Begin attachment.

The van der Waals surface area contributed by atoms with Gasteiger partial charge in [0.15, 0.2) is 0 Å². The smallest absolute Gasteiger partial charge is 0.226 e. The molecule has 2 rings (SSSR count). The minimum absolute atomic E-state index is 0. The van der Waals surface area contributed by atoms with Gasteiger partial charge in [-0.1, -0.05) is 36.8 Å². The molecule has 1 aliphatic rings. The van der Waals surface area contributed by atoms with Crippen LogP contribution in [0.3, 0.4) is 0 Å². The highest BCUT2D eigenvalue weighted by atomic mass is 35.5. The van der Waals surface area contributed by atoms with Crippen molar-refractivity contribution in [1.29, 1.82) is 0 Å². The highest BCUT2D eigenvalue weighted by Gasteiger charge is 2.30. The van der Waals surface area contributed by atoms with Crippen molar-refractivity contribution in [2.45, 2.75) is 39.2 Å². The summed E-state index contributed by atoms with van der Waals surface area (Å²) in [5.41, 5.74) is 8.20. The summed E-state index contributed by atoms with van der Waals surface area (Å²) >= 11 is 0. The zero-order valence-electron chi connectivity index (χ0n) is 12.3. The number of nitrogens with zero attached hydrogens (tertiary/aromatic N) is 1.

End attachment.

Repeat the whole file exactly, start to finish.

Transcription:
The van der Waals surface area contributed by atoms with Gasteiger partial charge in [0.15, 0.2) is 0 Å². The smallest absolute Gasteiger partial charge is 0.226 e. The molecule has 2 rings (SSSR count). The minimum absolute atomic E-state index is 0. The van der Waals surface area contributed by atoms with Gasteiger partial charge in [-0.1, -0.05) is 36.8 Å². The molecule has 1 aliphatic rings. The van der Waals surface area contributed by atoms with Crippen LogP contribution in [0.3, 0.4) is 0 Å². The highest BCUT2D eigenvalue weighted by atomic mass is 35.5. The van der Waals surface area contributed by atoms with Crippen molar-refractivity contribution in [1.29, 1.82) is 0 Å². The highest BCUT2D eigenvalue weighted by Gasteiger charge is 2.30. The van der Waals surface area contributed by atoms with Crippen molar-refractivity contribution in [2.45, 2.75) is 39.2 Å². The summed E-state index contributed by atoms with van der Waals surface area (Å²) in [5.41, 5.74) is 8.20. The summed E-state index contributed by atoms with van der Waals surface area (Å²) >= 11 is 0. The zero-order valence-electron chi connectivity index (χ0n) is 12.3. The number of nitrogens with zero attached hydrogens (tertiary/aromatic N) is 1.